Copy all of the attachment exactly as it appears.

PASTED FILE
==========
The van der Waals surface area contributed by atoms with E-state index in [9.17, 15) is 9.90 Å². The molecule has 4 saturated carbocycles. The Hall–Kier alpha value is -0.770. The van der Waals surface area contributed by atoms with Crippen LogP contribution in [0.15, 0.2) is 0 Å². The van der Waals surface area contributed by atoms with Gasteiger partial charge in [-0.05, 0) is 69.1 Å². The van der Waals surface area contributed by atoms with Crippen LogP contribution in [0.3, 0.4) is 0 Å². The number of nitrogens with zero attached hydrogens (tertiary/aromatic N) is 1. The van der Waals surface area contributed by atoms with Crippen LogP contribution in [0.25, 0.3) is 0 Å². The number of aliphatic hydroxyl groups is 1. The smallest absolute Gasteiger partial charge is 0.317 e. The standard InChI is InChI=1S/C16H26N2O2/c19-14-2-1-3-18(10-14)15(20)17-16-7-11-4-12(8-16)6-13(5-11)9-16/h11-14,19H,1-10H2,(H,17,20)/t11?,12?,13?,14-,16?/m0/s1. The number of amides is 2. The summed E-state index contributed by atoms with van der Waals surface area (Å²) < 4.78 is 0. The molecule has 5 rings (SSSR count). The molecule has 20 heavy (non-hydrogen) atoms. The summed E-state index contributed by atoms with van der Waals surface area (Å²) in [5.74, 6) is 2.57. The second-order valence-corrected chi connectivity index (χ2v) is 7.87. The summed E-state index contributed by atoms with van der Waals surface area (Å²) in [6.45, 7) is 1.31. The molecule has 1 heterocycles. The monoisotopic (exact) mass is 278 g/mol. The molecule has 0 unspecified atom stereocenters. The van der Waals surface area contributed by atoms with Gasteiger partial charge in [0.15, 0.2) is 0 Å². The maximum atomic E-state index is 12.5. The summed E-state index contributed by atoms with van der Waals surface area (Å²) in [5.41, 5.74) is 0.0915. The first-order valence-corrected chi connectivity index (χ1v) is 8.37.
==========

The van der Waals surface area contributed by atoms with E-state index in [9.17, 15) is 9.90 Å². The molecule has 4 saturated carbocycles. The Hall–Kier alpha value is -0.770. The van der Waals surface area contributed by atoms with Crippen LogP contribution in [0.15, 0.2) is 0 Å². The van der Waals surface area contributed by atoms with Gasteiger partial charge in [-0.05, 0) is 69.1 Å². The van der Waals surface area contributed by atoms with Crippen LogP contribution in [0.3, 0.4) is 0 Å². The number of nitrogens with zero attached hydrogens (tertiary/aromatic N) is 1. The van der Waals surface area contributed by atoms with Crippen LogP contribution in [0.25, 0.3) is 0 Å². The number of aliphatic hydroxyl groups is 1. The smallest absolute Gasteiger partial charge is 0.317 e. The standard InChI is InChI=1S/C16H26N2O2/c19-14-2-1-3-18(10-14)15(20)17-16-7-11-4-12(8-16)6-13(5-11)9-16/h11-14,19H,1-10H2,(H,17,20)/t11?,12?,13?,14-,16?/m0/s1. The number of amides is 2. The summed E-state index contributed by atoms with van der Waals surface area (Å²) < 4.78 is 0. The molecule has 5 rings (SSSR count). The molecule has 20 heavy (non-hydrogen) atoms. The summed E-state index contributed by atoms with van der Waals surface area (Å²) in [5.74, 6) is 2.57. The second-order valence-corrected chi connectivity index (χ2v) is 7.87. The summed E-state index contributed by atoms with van der Waals surface area (Å²) in [6.45, 7) is 1.31. The molecule has 1 heterocycles. The monoisotopic (exact) mass is 278 g/mol. The molecule has 0 unspecified atom stereocenters. The van der Waals surface area contributed by atoms with Gasteiger partial charge in [0.15, 0.2) is 0 Å². The maximum atomic E-state index is 12.5. The summed E-state index contributed by atoms with van der Waals surface area (Å²) in [5.41, 5.74) is 0.0915. The first-order valence-corrected chi connectivity index (χ1v) is 8.37.